Skin Phillips Interview
In skateboarding when a professional skateboarder makes it to a certain level of fame and notoriety often times his shoe sponsor will offer him a signature shoe. These are skaters we’ve all heard about and can list their feats and achievements on the skateboard. But what about the people who document these pro skateboarders? The ones that follow them around and point a lens at them for hours on end until they can land their trick… Don’t these people deserve recognition? Well adidas thought so, and after three decades of photographing skateboarding’s best Skin Phillips is the latest member of the adidas ‘Respect your Roots’ crew to receive a signature trainer. To coincide with the shoe’s release Skin returned back to his hometown of Swansea for an exhibition of his photography from the past 30 years and an auction of his prints with the proceeds going to the local skatepark: Exist. The day after the exhibition, and just after attending the Swansea/Leicester football match, we caught up with Skin to hear about how he started out, his move to America, his favourite skaters to shoot with and more.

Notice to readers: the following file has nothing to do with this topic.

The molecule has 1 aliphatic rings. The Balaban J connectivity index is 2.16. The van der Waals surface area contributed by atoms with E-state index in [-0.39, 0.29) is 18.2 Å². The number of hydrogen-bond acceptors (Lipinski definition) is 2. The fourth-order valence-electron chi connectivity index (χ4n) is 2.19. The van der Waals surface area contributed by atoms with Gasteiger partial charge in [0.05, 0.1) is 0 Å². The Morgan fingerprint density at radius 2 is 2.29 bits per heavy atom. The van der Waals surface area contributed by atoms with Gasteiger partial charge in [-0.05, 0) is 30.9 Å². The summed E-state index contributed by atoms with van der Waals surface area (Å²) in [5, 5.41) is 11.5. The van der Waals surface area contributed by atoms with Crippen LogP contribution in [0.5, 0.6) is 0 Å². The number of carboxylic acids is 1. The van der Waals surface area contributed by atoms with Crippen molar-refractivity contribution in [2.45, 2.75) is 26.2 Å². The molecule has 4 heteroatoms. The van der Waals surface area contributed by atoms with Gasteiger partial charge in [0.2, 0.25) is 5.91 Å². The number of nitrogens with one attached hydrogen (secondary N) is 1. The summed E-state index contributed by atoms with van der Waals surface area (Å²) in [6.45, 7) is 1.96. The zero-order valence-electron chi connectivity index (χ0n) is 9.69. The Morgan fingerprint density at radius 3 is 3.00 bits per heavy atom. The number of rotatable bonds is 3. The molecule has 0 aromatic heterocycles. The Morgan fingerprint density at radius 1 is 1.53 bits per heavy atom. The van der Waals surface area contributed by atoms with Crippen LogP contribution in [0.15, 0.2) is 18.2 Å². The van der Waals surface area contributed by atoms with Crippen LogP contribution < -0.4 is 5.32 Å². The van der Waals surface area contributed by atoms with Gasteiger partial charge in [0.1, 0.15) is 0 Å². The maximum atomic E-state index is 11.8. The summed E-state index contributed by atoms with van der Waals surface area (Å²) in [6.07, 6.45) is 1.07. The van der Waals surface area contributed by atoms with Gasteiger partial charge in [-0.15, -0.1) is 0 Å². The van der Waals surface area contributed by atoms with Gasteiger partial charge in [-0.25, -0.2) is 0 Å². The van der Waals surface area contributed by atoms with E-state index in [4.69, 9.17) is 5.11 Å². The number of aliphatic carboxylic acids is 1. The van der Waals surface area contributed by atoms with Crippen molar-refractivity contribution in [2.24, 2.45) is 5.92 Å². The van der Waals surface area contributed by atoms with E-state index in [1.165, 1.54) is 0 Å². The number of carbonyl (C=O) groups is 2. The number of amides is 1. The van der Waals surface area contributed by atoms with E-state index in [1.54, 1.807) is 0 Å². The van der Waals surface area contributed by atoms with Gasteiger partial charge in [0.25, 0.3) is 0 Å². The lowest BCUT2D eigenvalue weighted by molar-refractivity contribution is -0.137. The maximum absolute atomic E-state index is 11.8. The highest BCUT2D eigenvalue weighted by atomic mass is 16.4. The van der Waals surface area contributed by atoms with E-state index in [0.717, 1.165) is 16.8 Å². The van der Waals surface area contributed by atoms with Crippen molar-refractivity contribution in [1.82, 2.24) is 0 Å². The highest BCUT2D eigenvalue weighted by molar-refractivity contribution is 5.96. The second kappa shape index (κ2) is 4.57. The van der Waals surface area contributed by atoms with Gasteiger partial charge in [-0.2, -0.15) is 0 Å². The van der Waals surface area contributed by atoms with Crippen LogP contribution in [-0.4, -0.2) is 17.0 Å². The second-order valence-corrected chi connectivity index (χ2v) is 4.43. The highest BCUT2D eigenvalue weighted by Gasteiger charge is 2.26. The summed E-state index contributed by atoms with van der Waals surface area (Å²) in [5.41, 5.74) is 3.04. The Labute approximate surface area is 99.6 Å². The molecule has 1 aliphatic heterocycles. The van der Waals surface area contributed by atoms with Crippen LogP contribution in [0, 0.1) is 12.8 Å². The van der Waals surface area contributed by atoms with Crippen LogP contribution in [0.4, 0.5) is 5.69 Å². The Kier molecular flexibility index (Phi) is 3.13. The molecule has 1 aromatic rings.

Interview by Will Harmon
So what first attracted you to photography and shooting skateboarding?
Skin Phillips: I was obsessed with skateboarding. I saw it first in the sixties and then I followed it really closely and skated in the mid-seventies. Then in my teenage years I got into punk rock and I got into a little trouble and I was trying to find myself. But all during that time I would go bird watching on the weekends with my friend named Andrew Reynolds. And when we went bird watching through that I learned about optics. I learned about Leica and Zeiss and this teacher at my school had a Canon A1. My mate Andrew got a camera first and then my teacher let me borrow her camera sometimes. I was really into art, but I couldn’t draw and I always thought photography was for artists that couldn’t draw. They can see it, but they can’t put it onto canvas. And then when I was eighteen I wanted a camera for my birthday and my mum and dad bought me a 35mm camera.